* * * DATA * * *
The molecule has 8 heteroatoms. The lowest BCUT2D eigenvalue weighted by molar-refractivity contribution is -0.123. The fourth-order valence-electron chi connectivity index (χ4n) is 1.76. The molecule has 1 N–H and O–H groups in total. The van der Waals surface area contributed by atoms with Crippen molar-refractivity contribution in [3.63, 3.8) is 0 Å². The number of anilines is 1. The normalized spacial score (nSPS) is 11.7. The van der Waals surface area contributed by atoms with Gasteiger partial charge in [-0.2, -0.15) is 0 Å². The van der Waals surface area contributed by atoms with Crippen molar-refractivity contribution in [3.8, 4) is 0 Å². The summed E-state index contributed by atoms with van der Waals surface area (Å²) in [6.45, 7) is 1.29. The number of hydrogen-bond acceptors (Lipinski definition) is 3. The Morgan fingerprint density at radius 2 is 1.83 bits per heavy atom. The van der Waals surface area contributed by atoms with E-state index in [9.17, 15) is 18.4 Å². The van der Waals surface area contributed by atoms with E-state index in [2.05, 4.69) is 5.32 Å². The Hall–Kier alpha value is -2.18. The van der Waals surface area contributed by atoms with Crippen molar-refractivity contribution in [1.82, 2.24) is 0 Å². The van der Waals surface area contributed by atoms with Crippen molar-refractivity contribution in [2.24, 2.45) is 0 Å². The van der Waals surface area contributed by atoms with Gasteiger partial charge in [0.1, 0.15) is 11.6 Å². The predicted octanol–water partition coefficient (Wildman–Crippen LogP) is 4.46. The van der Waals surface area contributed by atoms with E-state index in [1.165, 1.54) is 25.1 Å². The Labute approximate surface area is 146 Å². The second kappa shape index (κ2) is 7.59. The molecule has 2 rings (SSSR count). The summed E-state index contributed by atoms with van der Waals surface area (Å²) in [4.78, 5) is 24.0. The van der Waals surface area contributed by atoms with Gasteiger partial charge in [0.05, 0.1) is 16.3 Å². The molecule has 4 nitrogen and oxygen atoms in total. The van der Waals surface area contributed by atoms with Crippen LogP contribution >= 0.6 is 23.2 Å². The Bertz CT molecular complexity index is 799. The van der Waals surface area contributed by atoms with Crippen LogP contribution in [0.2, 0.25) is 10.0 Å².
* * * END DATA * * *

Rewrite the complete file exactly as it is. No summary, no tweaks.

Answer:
The molecule has 8 heteroatoms. The lowest BCUT2D eigenvalue weighted by molar-refractivity contribution is -0.123. The fourth-order valence-electron chi connectivity index (χ4n) is 1.76. The molecule has 1 N–H and O–H groups in total. The van der Waals surface area contributed by atoms with Crippen molar-refractivity contribution in [3.63, 3.8) is 0 Å². The number of anilines is 1. The normalized spacial score (nSPS) is 11.7. The van der Waals surface area contributed by atoms with Gasteiger partial charge in [-0.2, -0.15) is 0 Å². The van der Waals surface area contributed by atoms with Crippen molar-refractivity contribution in [3.8, 4) is 0 Å². The summed E-state index contributed by atoms with van der Waals surface area (Å²) in [6.45, 7) is 1.29. The number of hydrogen-bond acceptors (Lipinski definition) is 3. The Morgan fingerprint density at radius 2 is 1.83 bits per heavy atom. The van der Waals surface area contributed by atoms with E-state index in [9.17, 15) is 18.4 Å². The van der Waals surface area contributed by atoms with E-state index in [2.05, 4.69) is 5.32 Å². The Hall–Kier alpha value is -2.18. The van der Waals surface area contributed by atoms with Crippen molar-refractivity contribution in [1.82, 2.24) is 0 Å². The van der Waals surface area contributed by atoms with Crippen molar-refractivity contribution in [2.24, 2.45) is 0 Å². The van der Waals surface area contributed by atoms with Gasteiger partial charge in [0.1, 0.15) is 11.6 Å². The predicted octanol–water partition coefficient (Wildman–Crippen LogP) is 4.46. The van der Waals surface area contributed by atoms with E-state index in [1.165, 1.54) is 25.1 Å². The Labute approximate surface area is 146 Å². The second kappa shape index (κ2) is 7.59. The molecule has 2 rings (SSSR count). The summed E-state index contributed by atoms with van der Waals surface area (Å²) in [4.78, 5) is 24.0. The van der Waals surface area contributed by atoms with Gasteiger partial charge in [0.05, 0.1) is 16.3 Å². The molecule has 4 nitrogen and oxygen atoms in total. The van der Waals surface area contributed by atoms with Crippen LogP contribution >= 0.6 is 23.2 Å². The Bertz CT molecular complexity index is 799. The van der Waals surface area contributed by atoms with Crippen LogP contribution in [0.2, 0.25) is 10.0 Å².